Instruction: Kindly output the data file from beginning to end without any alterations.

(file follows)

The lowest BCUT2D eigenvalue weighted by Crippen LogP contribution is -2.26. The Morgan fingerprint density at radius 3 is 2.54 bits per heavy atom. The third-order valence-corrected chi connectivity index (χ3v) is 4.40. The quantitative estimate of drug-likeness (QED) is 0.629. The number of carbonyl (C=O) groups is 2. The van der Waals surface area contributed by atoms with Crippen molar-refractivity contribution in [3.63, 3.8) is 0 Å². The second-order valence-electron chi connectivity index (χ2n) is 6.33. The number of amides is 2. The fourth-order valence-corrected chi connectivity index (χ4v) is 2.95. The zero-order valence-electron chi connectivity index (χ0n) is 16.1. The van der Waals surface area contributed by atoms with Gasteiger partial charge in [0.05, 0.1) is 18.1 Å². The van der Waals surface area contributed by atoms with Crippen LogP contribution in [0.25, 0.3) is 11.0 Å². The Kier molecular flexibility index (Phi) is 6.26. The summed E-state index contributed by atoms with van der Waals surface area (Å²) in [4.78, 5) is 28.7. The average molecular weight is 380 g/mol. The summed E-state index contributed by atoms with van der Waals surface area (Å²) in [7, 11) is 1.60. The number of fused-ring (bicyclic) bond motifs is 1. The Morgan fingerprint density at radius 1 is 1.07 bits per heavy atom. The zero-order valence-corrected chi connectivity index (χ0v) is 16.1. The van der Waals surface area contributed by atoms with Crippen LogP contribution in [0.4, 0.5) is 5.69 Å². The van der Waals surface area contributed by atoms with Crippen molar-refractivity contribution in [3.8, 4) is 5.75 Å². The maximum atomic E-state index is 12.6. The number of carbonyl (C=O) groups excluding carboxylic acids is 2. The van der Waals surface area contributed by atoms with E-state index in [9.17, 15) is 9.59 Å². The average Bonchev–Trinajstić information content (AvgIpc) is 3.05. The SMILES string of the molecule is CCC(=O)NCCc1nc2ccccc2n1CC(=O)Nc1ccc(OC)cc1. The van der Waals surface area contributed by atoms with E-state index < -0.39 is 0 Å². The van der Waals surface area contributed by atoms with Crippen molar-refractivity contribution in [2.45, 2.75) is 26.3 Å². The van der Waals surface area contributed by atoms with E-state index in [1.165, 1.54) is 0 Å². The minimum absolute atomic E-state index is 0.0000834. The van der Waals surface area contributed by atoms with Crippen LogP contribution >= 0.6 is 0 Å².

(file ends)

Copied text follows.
The lowest BCUT2D eigenvalue weighted by Crippen LogP contribution is -2.26. The Morgan fingerprint density at radius 3 is 2.54 bits per heavy atom. The third-order valence-corrected chi connectivity index (χ3v) is 4.40. The quantitative estimate of drug-likeness (QED) is 0.629. The number of carbonyl (C=O) groups is 2. The van der Waals surface area contributed by atoms with Crippen molar-refractivity contribution in [3.63, 3.8) is 0 Å². The second-order valence-electron chi connectivity index (χ2n) is 6.33. The number of amides is 2. The fourth-order valence-corrected chi connectivity index (χ4v) is 2.95. The zero-order valence-electron chi connectivity index (χ0n) is 16.1. The van der Waals surface area contributed by atoms with Gasteiger partial charge in [0.05, 0.1) is 18.1 Å². The van der Waals surface area contributed by atoms with Crippen LogP contribution in [0.25, 0.3) is 11.0 Å². The Kier molecular flexibility index (Phi) is 6.26. The summed E-state index contributed by atoms with van der Waals surface area (Å²) in [4.78, 5) is 28.7. The average molecular weight is 380 g/mol. The summed E-state index contributed by atoms with van der Waals surface area (Å²) in [7, 11) is 1.60. The number of fused-ring (bicyclic) bond motifs is 1. The Morgan fingerprint density at radius 1 is 1.07 bits per heavy atom. The zero-order valence-corrected chi connectivity index (χ0v) is 16.1. The van der Waals surface area contributed by atoms with Crippen LogP contribution in [0.4, 0.5) is 5.69 Å². The van der Waals surface area contributed by atoms with Crippen molar-refractivity contribution in [3.8, 4) is 5.75 Å². The maximum atomic E-state index is 12.6. The number of carbonyl (C=O) groups excluding carboxylic acids is 2. The van der Waals surface area contributed by atoms with E-state index in [9.17, 15) is 9.59 Å². The average Bonchev–Trinajstić information content (AvgIpc) is 3.05. The SMILES string of the molecule is CCC(=O)NCCc1nc2ccccc2n1CC(=O)Nc1ccc(OC)cc1. The van der Waals surface area contributed by atoms with E-state index < -0.39 is 0 Å². The van der Waals surface area contributed by atoms with Crippen molar-refractivity contribution in [2.45, 2.75) is 26.3 Å². The van der Waals surface area contributed by atoms with E-state index in [1.165, 1.54) is 0 Å². The minimum absolute atomic E-state index is 0.0000834. The van der Waals surface area contributed by atoms with Crippen LogP contribution >= 0.6 is 0 Å².